Despite their recent collaboration on making their devices cooperate to track Covid-19, Apple and Google aren't the best of friends. The rivalry dates back to when Google decided to build its own mobile operating system to compete with Apple's iOS. Of course, the number of ways that Google has imitated its Silicon Valley neighbor, Apple, is too long to go through here.

A new report from TechCrunch that says Google is working on its own version of Apple Card. The Apple Card, if you remember, was touted by Goldman Sachs CEO David Soloman as the "most successful credit card launch ever." Apple's CEO, Tim Cook, reinforced that idea during the company's November 2019 earnings call.

It makes sense then, that Google would want to follow suit. Google already has a payment system built into its devices similar to Apple Pay on iPhones and iPads. And, last year, I wrote about how Google was reportedly working on offering checking accounts.

Now, however, the company appears to be working on a branded debit card (in contrast to Apple's credit card), that would be associated with a checking account with one of its banking partners. Like Apple Card, Google's version reportedly includes a physical card for transactions, contact-less payments via Google Pay, as well as unique card numbers for online transactions.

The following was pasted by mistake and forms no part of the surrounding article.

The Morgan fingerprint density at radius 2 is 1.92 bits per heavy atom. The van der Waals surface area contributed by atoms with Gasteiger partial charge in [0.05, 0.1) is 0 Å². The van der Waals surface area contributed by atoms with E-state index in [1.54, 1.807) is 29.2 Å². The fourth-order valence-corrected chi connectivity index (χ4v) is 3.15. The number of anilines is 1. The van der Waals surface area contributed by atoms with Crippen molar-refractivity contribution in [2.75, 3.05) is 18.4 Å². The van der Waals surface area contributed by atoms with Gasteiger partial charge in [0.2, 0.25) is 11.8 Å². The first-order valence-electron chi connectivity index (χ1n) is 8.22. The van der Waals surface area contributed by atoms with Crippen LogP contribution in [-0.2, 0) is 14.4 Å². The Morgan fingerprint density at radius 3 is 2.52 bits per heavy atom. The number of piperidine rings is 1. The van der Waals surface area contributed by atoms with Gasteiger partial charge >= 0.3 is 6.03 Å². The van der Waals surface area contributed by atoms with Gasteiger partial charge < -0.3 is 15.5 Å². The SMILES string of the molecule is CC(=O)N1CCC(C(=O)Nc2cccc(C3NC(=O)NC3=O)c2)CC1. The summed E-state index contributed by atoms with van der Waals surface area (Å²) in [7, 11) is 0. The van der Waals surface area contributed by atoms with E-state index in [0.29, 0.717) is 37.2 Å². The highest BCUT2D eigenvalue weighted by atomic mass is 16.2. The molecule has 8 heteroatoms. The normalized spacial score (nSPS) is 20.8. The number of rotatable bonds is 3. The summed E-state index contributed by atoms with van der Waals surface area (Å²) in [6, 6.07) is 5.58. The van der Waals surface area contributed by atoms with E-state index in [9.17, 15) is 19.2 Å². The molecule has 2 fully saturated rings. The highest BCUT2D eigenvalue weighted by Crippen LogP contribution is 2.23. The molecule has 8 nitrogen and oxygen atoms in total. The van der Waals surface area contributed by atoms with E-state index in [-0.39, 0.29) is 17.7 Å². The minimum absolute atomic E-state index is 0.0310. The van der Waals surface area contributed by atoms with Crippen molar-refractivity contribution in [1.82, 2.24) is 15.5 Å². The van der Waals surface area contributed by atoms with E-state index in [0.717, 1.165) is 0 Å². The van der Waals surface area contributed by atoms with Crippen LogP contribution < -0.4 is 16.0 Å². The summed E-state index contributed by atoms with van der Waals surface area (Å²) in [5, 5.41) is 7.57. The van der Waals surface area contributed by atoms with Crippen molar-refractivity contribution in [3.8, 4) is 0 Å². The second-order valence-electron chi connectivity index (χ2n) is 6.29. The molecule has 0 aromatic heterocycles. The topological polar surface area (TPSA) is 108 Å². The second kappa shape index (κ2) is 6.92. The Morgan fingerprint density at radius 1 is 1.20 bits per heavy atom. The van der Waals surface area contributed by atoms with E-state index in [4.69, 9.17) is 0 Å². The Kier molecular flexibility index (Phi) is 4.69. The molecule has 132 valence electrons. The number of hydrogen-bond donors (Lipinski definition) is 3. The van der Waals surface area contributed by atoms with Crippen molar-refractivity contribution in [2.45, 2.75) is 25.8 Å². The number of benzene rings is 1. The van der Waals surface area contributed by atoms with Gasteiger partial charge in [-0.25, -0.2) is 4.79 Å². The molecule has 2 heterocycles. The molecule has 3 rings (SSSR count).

What isn't clear is whether Google plans to include rewards. Apple offers a range of cash-back offers depending on where the card is used. Purchases directly from Apple earn 3 percent of what Apple calls "daily cash." Those rewards are available on a daily basis, meaning that Apple Card users have access to their cashback much quicker than traditional credit card programs.

Of course, as I wrote before, the biggest question is exactly how Google plans to use transaction information from its customers. Generally speaking, every new service offered by Google tends to serve one purpose: creating additional data points the company can use to target users with advertisements.

That's what made it the largest advertising platform in the world, and it's the primary way Google generates money. It's also what made the company one of the four most valuable companies in the world, worth roughly $880 billion at the time I'm writing this. 

In reality, Google already dominates almost every space in which it competes, which means it already captures most of the information available to it from those products and services. In order to move the needle, a product like a debit card would provide access to an incredible amount of valuable information about exactly what its customers are spending their money on. 

This leads us to an important question: Do we really want Google to have that kind of information? Privacy has never exactly been what Google is known for. Unlike Apple, which has made privacy one of its core brand selling points, Google has taken the approach that people are willing to trade their personal information for access to its services.

So far Google has been right. Millions of us use its products every single day, and as we do, we're feeding its enormous advertising machine with each click, tap, swipe, and search. We try not to think about the fact that the company is collecting and gathering all of that activity and monetizing it. But they are. Time will tell if customers want the company to know everything single detail of their purchasing habits.